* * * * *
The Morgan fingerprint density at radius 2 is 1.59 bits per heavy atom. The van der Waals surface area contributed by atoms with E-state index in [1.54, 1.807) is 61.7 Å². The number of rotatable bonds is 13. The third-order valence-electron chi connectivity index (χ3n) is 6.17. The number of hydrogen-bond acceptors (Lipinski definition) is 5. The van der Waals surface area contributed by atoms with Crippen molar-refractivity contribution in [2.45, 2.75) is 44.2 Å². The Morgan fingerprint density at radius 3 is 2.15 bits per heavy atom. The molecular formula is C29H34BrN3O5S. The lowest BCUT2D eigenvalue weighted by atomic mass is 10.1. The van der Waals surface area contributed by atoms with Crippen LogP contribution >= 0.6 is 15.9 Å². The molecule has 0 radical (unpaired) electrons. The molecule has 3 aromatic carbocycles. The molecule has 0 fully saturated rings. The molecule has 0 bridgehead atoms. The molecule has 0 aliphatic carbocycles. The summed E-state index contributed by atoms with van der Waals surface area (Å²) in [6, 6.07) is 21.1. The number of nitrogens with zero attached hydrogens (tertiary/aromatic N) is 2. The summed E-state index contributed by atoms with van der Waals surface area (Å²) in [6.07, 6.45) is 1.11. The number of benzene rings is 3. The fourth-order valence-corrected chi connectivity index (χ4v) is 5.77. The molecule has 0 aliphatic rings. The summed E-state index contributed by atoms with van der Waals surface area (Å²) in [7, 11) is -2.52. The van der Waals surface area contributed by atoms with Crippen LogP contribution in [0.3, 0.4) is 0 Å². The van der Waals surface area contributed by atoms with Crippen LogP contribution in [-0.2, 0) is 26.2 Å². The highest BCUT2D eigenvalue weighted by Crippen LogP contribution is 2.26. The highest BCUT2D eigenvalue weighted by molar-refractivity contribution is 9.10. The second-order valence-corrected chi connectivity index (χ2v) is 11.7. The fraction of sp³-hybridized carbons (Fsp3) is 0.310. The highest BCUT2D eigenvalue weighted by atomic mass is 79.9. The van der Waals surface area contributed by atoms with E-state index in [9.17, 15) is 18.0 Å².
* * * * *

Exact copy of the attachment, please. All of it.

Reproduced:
The Morgan fingerprint density at radius 2 is 1.59 bits per heavy atom. The van der Waals surface area contributed by atoms with E-state index in [1.54, 1.807) is 61.7 Å². The number of rotatable bonds is 13. The third-order valence-electron chi connectivity index (χ3n) is 6.17. The number of hydrogen-bond acceptors (Lipinski definition) is 5. The van der Waals surface area contributed by atoms with Crippen molar-refractivity contribution in [2.45, 2.75) is 44.2 Å². The Morgan fingerprint density at radius 3 is 2.15 bits per heavy atom. The molecular formula is C29H34BrN3O5S. The lowest BCUT2D eigenvalue weighted by atomic mass is 10.1. The van der Waals surface area contributed by atoms with Crippen LogP contribution >= 0.6 is 15.9 Å². The molecule has 0 radical (unpaired) electrons. The molecule has 3 aromatic carbocycles. The molecule has 0 fully saturated rings. The molecule has 0 bridgehead atoms. The molecule has 0 aliphatic carbocycles. The summed E-state index contributed by atoms with van der Waals surface area (Å²) in [6, 6.07) is 21.1. The number of nitrogens with zero attached hydrogens (tertiary/aromatic N) is 2. The summed E-state index contributed by atoms with van der Waals surface area (Å²) in [6.07, 6.45) is 1.11. The number of benzene rings is 3. The fourth-order valence-corrected chi connectivity index (χ4v) is 5.77. The molecule has 0 aliphatic rings. The summed E-state index contributed by atoms with van der Waals surface area (Å²) in [7, 11) is -2.52. The van der Waals surface area contributed by atoms with Crippen LogP contribution in [0.3, 0.4) is 0 Å². The van der Waals surface area contributed by atoms with Crippen LogP contribution in [-0.2, 0) is 26.2 Å². The highest BCUT2D eigenvalue weighted by Crippen LogP contribution is 2.26. The highest BCUT2D eigenvalue weighted by molar-refractivity contribution is 9.10. The second-order valence-corrected chi connectivity index (χ2v) is 11.7. The fraction of sp³-hybridized carbons (Fsp3) is 0.310. The highest BCUT2D eigenvalue weighted by atomic mass is 79.9. The van der Waals surface area contributed by atoms with E-state index in [9.17, 15) is 18.0 Å².